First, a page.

Parents-to-be have a lot going on in the months leading up to the birth of their child—everything from attending childbirth classes to preparing a room for their newborn. Some action items can be put off, but at least one can’t: buying a car seat.
Every state requires infants to ride in safety seats, and hospitals won’t let newborns out the door without one. Choosing the right car seat and installing it correctly can be a mini project. But when it comes to your child’s safety, it’s well worth the investment of time.
Here’s a primer to get you started.
Why rear-facing seats?
Children should ride in the back seat in rear-facing car seats until they are at least 1, and preferably until they are 3. That’s the best way to keep a child safe, according to the National Highway Traffic Safety Administration, or NHTSA. Rear-facing seats have a harness, and they cradle in a crash to reduce possible stress on an infant’s fragile neck and spinal cord.
There are three types of rear-facing car seats:
- Infant car seats: These seats are rear-facing only. They typically snap in and out of a base you install in your car for easy carrying. Because these seats are designed for small babies, children usually outgrow them by 8 or 9 months. Check the weight and height specifications for your car seat for more information. Parents then have two options: a convertible car seat or an all-in-one car seat.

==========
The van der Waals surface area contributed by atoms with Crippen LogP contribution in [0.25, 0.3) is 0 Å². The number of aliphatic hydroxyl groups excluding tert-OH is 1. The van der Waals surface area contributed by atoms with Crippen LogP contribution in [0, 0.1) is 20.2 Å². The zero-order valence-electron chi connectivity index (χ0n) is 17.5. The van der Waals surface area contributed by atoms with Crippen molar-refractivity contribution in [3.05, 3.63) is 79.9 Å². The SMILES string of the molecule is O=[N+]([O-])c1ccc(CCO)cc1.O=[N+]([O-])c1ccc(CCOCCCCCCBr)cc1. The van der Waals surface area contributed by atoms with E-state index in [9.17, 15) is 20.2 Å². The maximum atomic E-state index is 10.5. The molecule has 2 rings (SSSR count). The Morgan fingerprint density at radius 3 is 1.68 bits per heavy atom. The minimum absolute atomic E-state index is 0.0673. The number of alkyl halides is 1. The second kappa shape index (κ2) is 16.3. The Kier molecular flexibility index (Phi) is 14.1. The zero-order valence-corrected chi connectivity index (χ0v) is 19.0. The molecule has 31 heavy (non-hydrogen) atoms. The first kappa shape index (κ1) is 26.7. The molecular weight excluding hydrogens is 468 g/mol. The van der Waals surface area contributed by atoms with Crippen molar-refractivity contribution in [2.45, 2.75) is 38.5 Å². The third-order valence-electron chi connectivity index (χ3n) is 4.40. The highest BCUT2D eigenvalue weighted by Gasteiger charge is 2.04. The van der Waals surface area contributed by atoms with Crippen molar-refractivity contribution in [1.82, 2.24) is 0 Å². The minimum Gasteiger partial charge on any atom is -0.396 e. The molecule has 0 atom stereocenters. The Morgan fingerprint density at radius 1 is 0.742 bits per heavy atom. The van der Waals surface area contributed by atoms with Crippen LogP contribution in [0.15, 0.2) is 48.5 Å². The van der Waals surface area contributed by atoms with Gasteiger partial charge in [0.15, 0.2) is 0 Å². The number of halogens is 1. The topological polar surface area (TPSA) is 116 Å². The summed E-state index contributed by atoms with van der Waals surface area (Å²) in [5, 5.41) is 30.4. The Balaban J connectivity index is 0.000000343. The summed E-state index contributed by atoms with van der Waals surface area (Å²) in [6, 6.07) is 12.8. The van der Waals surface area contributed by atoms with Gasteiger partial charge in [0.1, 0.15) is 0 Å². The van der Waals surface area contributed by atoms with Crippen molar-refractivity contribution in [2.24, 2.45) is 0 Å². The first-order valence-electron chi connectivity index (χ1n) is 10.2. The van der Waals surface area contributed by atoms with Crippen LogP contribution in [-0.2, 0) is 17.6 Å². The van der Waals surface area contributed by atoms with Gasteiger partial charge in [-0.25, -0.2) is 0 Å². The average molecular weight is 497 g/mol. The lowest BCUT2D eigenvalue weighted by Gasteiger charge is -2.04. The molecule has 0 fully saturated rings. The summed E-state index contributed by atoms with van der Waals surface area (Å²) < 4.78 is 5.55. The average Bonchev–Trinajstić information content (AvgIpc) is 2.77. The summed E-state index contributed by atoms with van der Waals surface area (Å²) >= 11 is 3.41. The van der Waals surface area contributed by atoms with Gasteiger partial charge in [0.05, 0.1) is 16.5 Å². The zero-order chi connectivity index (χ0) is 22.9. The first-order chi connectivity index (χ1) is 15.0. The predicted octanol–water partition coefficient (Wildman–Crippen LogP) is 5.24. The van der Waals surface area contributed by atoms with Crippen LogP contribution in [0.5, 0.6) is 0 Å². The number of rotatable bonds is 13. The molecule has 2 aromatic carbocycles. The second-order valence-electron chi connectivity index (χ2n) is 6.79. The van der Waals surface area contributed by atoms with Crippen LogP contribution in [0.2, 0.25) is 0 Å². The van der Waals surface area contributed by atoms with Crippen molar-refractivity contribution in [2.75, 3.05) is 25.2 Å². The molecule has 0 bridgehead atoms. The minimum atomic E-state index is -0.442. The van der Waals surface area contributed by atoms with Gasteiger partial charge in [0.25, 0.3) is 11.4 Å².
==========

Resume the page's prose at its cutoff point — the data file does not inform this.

- Convertible car seats: Children of various sizes can use these seats, so as they grow the seat can be converted from rear-facing to forward-facing. These seats usually are installed in the car and do not snap out.
- All-in-one seat: This seat can be used as a rear-facing seat and, as a child grows, a forward-facing seat and then a booster seat.
Rating car seats
The National Highway Traffic Safety Administration tests car seats to make sure they meet strict crash performance standards. But car seats can vary greatly in how easy they are to use. The NHTSA uses a five-star rating system to evaluate car seats in these categories:
- Instructions: Is the instruction manual easy to follow?
- Installation features: Is the car seat easy to install?
- Labels: What content is on the car seat’s labels and is it easily understood?
- Child restraints: Is it easy to secure a child correctly?
Help installing a car seat
Choosing a car seat is a great topic to discuss with your health care provider. Your provider may suggest a model, or know which car seats are easiest to use.
Installing a car seat can be the tricky part. Car seat manuals and even YouTube how-to videos can help, but in the end, the National Highway Traffic Safety Administration says nearly 75 percent of car seats are installed incorrectly. The agency suggests contacting a child safety seat inspector in your community to double-check your work. These inspectors usually are members of police or fire departments, or work at local hospitals. To find someone in your area, click here, or call 1-866-SEAT-CHECK.